Well, no cooking yet, but let’s rip out this old kitchen and make something a little nicer for the folks that will buy this place.
First we’ll make quick work of this old basement door. Messed up would be a charitable description. We’ll take it down, sand and resurface and give it a new coat of paint. We’ll remove and rebuild the casings.
OK, that’s done. Now on to the kitchen.
I started taking out the old metal cabinets before I remembered I needed some ‘before’ photos. So here’s a shot with one upper cabinet down and several more to go. These were metal cabinets put in the 1920 home probably around 1940. From a distance, they don’t look too bad, but the sink area was rusted through and they were pretty messed up. The Formica top and banding was worn out.
So a little later we have the uppers and lower cabinets out. Plumbing is a mess and the two side cabinets were built in place. I contemplated leaving them – but I think you can guess they won’t survive. I’ll also redo the plumbing – maybe I’ll add a dishwasher….hum…
The uppers were still in OK shape, so they got to go to a new home somewhere in Illinois.
Now let’s get rid of the soffit. I made a little investigation hole (OK a big investigation hole) and nothing was hiding behind the wallpaper but an old recessed light can and .a clock receptacle.
Still in the same day – out comes the rest of the soffit.
As always, while I’m at it – I might as well replace the single pane metal frame window above the sink.
It ended up being quite the ordeal to remove the window – apparently, the contractor at the time had a metal window meant for masonry installation and thought he’d just use it in the kitchen. A couple hours were needed to get this thing out without destroying the wall.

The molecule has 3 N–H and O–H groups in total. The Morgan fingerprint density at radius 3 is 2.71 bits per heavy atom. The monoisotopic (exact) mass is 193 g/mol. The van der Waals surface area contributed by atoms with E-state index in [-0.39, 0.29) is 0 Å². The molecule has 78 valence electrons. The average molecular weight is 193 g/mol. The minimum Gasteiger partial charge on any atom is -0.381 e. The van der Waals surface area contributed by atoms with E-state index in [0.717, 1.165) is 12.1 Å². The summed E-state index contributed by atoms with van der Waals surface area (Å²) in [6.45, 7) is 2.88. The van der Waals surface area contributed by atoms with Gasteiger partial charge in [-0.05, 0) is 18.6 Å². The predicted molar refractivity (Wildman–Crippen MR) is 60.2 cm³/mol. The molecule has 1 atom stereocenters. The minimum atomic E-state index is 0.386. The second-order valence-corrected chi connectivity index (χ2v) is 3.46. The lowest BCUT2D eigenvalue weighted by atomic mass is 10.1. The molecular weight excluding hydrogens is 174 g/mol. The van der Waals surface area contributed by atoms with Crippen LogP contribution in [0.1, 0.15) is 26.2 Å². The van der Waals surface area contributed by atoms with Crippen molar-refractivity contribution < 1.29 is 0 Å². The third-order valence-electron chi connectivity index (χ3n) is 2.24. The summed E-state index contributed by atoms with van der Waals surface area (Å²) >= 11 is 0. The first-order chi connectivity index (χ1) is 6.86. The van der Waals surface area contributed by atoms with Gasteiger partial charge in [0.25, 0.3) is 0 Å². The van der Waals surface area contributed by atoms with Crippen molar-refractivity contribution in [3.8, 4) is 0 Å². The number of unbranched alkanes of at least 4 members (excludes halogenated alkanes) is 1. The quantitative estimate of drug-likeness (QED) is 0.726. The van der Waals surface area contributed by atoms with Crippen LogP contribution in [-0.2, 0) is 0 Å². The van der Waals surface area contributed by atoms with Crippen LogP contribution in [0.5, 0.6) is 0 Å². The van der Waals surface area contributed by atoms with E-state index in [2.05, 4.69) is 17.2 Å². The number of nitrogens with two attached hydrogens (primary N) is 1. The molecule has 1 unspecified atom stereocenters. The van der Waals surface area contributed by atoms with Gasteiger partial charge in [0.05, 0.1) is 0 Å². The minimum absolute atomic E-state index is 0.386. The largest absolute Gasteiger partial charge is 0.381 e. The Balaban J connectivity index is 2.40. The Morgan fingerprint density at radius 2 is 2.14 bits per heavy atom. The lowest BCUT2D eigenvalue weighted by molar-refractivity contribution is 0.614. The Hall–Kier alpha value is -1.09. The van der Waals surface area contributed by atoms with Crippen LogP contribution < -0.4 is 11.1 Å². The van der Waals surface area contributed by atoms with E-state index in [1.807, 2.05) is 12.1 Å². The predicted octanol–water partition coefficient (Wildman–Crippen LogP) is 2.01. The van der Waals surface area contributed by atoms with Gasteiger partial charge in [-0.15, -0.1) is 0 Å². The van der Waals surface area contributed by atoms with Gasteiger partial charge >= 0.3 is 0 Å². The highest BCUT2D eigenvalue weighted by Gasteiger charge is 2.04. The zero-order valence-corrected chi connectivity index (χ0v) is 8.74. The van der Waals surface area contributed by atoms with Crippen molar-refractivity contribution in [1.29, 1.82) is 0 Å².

Since this house was built in 1920, it has traditional plaster and lath walls. This area needs some repair. Fortunately, I’ve worked on old plaster houses for 4 decades, so this is a pretty easy fix. First we plan where to make our repair and draw a plumb line for the cut.
Then we get out our angle grinder (please don’t do this at home – without the guard that is.) An old masonry grinder disc is used to cut the plaster but not the wood lath.
Once the cut is made, all the old loose plaster is removed from the wood lath.
You can use almost any stable material for repair. Here I’ve used two layers of thin plywood, shimmed to closely match the surrounding plaster surface. The plywood is screwed to the wood lath.
To make the repair, you mix up some ‘Hot Mud’ – chemical set drywall compound. It sets by chemical reaction instead of the air dry premixed compound. This is a harder material and works well as the bedding coat.
The first coat of ‘Hot Mud’ is used to bed the spun fiber joint tape. I use FibaFuse tape. This first coat of chemical set compound make a good bond between the patch and the surrounding plaster.
For the next couple of finish coats I use standard premixed drywall compound. The reqular compound is easier to sand and feather out. Here I’ve got a couple fans to speed up the drying process.
So there you go – we’re off to make a new kitchen. We’ll see what we can cook up in this project. It will be done freestyle, with no real plans.
I can almost smell the bacon….